— Indiana University
HHC Freshman Samantha Harvey Joins Women in Science, Technology and Mathematics Community-Gets to Explore Argonne National Laboratory
April 23, 2013
Last year as incoming HHC freshman Samantha Harvey was ready to sign up for student housing at Indiana University, she made a decision that may change her life. While most people see home as a place to get away from work, Harvey chose student housing that would immerse her in her area of study.
Harvey was one of 20 IU undergraduates who last year became initial members of the Women in Science, Technology and Mathematics community residential program designed for young women interested in those fields. The students live on the same floor of a residence hall, share in mentoring, tutoring and research opportunities, and occasionally take advantage of special programming that takes them to some of the most advanced science and research facilities in North America.
"When I was signing up for housing, I noticed that there were many different groups that I could choose to live in, and the Women in STM community really stood out to me because I thought that it would be a great place to live and help with my degree," Harvey said.
Her intuitions were right, she said while reflecting on a recent overnight stay and full day of tours and meetings at Argonne National Laboratory with about 20 other IU undergraduate women. Just outside Chicago, Argonne employs 1,250 scientists, and also 650 graduate and undergraduate students, who work on some of the most advanced research topics related to energy, the environment and national security.
"The whole trip was spectacular, and I was particularly interested in the Center for Nanoscale Materials because I am staying in Bloomington for a research internship this summer that is very much related to nanoparticles and materials chemistry," said Harvey, whose internship will be supported by the Women in STM program. "The number of projects that are now taking place at the center is helping to open a whole new area of study, and it's one that I am definitely interested in."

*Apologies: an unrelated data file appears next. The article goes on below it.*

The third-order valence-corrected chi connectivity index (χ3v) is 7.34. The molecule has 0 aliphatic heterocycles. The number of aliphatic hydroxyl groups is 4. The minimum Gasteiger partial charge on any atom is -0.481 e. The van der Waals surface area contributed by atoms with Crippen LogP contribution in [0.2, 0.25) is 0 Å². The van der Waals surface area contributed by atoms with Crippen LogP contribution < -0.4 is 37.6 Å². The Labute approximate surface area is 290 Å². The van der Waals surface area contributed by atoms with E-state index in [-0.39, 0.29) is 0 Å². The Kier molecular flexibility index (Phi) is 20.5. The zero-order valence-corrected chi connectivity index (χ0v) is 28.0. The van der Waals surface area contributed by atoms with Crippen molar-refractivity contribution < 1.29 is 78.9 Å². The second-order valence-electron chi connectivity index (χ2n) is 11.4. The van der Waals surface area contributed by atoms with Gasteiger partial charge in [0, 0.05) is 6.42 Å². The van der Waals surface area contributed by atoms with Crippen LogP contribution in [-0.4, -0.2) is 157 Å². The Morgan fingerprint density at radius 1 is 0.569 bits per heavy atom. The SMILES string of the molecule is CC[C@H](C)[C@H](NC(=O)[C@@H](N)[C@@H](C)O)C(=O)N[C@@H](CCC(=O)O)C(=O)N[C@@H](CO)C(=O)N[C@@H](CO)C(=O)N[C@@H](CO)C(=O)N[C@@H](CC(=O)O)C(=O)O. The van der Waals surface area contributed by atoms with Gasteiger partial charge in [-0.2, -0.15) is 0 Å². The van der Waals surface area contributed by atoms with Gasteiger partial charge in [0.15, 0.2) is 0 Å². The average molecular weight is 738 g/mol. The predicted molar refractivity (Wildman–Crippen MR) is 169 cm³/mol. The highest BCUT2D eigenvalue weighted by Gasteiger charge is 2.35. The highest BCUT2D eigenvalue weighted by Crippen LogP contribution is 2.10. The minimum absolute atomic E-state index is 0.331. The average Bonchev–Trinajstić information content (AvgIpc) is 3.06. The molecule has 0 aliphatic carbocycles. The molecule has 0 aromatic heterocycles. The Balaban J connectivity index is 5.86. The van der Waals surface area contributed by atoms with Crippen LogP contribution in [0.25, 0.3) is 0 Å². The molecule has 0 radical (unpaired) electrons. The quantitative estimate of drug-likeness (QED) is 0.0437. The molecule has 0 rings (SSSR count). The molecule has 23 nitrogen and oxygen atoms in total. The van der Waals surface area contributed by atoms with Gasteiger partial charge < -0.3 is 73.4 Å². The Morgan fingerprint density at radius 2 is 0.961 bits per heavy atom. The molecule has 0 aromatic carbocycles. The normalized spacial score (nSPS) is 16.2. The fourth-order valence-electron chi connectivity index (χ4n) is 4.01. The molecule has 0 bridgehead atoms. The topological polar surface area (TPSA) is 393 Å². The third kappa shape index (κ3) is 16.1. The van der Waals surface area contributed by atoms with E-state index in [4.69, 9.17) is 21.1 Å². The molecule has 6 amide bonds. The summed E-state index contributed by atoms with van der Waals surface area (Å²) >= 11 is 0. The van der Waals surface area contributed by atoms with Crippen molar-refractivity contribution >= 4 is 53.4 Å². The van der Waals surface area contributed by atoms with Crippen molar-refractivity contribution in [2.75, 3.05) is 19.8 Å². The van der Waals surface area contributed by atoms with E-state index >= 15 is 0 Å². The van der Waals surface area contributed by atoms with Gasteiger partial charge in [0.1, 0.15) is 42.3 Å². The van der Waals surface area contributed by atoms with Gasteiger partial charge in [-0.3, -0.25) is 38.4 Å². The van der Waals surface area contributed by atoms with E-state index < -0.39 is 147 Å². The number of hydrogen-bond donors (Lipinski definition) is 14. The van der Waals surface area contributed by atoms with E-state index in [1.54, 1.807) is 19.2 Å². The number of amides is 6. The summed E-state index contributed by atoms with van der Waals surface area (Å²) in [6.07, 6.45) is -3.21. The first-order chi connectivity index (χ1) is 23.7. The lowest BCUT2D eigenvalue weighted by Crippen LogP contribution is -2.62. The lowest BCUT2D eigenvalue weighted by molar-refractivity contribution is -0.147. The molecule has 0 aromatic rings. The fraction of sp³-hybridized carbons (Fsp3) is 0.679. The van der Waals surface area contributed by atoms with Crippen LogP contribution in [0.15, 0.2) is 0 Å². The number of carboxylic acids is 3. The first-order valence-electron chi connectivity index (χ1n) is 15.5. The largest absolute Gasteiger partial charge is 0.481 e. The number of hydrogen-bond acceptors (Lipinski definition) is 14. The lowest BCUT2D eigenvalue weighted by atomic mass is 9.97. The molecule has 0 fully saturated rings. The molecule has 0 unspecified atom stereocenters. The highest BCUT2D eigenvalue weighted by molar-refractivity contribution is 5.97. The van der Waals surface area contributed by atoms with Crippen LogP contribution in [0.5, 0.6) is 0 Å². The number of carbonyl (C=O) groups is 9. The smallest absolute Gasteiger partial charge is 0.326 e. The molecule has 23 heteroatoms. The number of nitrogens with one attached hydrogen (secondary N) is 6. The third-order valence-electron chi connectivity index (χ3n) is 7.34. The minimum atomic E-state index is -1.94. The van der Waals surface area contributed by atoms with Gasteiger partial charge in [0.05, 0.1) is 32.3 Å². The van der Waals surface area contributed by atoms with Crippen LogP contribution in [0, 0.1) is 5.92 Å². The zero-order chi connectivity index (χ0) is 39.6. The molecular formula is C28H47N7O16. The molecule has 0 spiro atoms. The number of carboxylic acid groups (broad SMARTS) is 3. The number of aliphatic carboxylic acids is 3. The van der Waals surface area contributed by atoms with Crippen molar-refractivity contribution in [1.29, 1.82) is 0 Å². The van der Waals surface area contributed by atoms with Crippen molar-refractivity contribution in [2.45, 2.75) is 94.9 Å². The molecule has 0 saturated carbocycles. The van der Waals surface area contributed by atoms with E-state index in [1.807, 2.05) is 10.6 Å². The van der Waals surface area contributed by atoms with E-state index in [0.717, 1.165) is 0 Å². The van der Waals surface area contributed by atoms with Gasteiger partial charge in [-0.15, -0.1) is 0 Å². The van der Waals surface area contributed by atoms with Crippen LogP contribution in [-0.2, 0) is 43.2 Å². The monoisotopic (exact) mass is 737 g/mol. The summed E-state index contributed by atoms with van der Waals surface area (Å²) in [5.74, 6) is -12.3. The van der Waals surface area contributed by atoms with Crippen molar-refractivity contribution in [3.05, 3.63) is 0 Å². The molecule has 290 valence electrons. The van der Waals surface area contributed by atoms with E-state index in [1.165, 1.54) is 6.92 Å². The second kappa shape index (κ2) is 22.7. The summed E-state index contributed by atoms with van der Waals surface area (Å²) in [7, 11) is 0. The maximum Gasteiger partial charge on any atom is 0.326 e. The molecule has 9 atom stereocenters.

Maren Pink, a senior scientist in the IU College of Arts and Sciences' Department of Chemistry who is also director of IU's Molecular Structure Center, initiated the Argonne visit for the Women in STM, a first for the program. An IU researcher who has long been active in initiatives for women in science, Pink said she imagined a visit to an internationally recognized government research facility like Argonne might serve as an inspiring adventure.
"National laboratories oftentimes appear to be inaccessible and mysterious places, but they are really not," Pink said. "I wanted our female undergraduate students who are aiming at STEM careers to see what they can do with a science degree and acquaint them with research opportunities at various levels in their academic career.
"Meeting distinguished female scientists at three top-notch national facilities located at Argonne and getting to know their career paths, struggles and successes will hopefully inspire our students to pursue research in a STEM field," she added. "In addition, I think this helped to convince them that national laboratories can be very much part of a future career, whether they are an occasional user getting results to support their Ph.D. thesis or research, or work at a national laboratory as a post-doc or permanent staff member."
Feedback from beamline staff was also positive. Yu-Sheng Chen, a scientist who specializes in advanced crystallography techniques, said they were "utterly impressed by the lively crowd asking fantastic questions covering cutting-edge research, career advice and work-life balance topics."
"They seemed thrilled about the prospect of having IU undergraduates back in the future," Pink added.
Women in STM is operated through the Office of the Dean of Students in partnership with Residential Programs and Services and with the support of the Office of the Provost and Executive Vice President. Funding for the Argonne trip was provided by the IU Office of the Provost and Executive Vice President.